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Is There a Word for 'Promiscuous Binding' for RNAi?

Making RNAi work in therapeutic application is tricky, and here, Derek Lowe reports on a paper published in Nature last week that does a good job demonstrating just how much researchers don't know. They used RNAi to knock down VEGF, whose overactivation leads to macular degeneration. In the end, they found that many different small interfering RNA sequences can work, and what's really being targeted is TLR3, the cell surface receptor that works downstream on factors that turn off angiogenesis. "The companies that are already dosing RNAi therapies for macular degeneration have just discovered that there's an awful lot that they don't know about what they're doing, for one thing," Lowe writes. "On the flip side, there are a lot of human cell types with TLR3 receptors on them, and a lot of angiogenic disorders that could potentially be treated, at least partially, by targeting them in this manner."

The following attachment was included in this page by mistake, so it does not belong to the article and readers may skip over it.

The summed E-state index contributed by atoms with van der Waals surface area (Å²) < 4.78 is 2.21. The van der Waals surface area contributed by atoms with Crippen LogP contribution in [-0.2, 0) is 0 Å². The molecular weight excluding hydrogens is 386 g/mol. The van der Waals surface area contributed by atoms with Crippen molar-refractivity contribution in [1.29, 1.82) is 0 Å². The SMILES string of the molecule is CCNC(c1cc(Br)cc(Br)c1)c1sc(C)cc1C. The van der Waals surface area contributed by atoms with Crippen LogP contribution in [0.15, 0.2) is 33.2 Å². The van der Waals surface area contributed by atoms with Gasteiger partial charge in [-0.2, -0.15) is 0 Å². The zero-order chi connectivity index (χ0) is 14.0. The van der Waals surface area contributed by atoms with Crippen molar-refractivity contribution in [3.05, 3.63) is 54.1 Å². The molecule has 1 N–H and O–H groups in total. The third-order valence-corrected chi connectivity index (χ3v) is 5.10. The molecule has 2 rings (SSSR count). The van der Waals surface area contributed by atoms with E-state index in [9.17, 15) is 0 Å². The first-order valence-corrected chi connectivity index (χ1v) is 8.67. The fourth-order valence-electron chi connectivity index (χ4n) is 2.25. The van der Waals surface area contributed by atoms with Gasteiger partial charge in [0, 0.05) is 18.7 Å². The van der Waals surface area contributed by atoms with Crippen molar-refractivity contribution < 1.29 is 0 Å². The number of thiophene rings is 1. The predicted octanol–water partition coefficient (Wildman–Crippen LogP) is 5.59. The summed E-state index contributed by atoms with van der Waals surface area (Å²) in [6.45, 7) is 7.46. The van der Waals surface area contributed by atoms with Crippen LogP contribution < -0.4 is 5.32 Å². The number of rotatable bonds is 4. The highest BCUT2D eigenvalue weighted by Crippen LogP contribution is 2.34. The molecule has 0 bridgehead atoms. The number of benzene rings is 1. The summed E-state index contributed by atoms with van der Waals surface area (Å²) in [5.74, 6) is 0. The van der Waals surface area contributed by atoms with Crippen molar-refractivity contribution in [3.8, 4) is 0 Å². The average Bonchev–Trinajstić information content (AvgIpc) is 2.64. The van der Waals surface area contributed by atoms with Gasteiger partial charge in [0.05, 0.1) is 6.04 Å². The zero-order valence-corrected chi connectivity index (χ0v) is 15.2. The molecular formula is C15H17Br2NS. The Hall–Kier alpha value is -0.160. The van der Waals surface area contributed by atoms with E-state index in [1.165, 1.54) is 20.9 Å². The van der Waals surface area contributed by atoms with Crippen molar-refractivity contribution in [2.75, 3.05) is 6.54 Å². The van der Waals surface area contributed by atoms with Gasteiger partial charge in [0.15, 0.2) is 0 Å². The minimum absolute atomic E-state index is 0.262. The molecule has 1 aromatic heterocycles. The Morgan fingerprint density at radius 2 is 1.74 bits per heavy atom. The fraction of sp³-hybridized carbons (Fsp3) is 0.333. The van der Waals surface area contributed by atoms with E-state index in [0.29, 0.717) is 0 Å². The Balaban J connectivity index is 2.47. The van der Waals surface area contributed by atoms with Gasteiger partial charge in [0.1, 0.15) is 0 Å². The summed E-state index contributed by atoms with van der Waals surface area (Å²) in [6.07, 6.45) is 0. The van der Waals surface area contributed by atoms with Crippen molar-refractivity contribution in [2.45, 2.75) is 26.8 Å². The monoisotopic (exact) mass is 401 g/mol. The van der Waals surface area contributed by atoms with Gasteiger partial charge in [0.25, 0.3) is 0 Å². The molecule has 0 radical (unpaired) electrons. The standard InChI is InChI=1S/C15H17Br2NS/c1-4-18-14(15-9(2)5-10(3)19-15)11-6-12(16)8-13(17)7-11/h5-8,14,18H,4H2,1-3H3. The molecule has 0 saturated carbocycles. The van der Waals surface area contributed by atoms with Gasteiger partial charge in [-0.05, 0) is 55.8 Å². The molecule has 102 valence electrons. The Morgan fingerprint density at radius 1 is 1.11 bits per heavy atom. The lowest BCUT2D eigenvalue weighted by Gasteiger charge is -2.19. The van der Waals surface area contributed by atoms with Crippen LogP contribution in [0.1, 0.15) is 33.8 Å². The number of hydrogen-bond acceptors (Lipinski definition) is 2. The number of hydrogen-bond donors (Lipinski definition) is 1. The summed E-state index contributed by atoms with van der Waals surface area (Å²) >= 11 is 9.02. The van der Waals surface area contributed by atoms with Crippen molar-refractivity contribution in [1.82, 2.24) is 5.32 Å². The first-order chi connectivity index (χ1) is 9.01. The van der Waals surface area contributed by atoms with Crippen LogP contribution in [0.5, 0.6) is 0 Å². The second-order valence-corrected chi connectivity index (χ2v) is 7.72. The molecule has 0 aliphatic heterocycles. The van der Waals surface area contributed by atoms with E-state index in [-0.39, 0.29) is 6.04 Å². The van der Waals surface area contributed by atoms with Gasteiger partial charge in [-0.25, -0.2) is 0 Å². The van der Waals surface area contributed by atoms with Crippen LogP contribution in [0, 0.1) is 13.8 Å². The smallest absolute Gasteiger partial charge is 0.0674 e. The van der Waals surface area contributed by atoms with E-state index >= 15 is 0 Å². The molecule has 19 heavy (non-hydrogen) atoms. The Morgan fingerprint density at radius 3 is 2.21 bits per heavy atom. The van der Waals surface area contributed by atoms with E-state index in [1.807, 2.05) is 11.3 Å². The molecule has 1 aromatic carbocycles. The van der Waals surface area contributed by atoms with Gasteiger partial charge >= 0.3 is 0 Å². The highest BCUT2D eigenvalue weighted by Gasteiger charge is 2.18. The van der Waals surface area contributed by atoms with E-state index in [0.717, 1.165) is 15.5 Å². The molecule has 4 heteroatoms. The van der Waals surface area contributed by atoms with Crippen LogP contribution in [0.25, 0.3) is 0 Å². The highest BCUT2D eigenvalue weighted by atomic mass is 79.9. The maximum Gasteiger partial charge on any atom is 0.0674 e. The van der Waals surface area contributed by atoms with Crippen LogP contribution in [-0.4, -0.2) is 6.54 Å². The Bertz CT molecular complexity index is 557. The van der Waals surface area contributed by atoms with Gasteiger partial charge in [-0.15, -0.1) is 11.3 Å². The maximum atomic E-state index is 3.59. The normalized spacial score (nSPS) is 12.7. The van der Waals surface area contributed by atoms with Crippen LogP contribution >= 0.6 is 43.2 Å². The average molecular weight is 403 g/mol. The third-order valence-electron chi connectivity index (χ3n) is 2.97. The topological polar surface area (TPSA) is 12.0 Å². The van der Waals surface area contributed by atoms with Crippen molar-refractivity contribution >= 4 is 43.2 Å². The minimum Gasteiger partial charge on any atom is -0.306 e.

The Scan

Missed Early Cases

A retrospective analysis of blood samples suggests early SARS-CoV-2 infections may have been missed in the US, the New York Times reports.

Limited Journal Editor Diversity

A survey finds low diversity among scientific and medical journal editors, according to The Scientist.

How Much of a Threat?

Science writes that need for a provision aimed at shoring up genomic data security within a new US bill is being questioned.

PNAS Papers on Historic Helicobacter Spread, Brain Development, C. difficile RNAs

In PNAS this week: Helicobacter genetic diversity gives insight into human migrations, gene expression patterns of brain development, and more.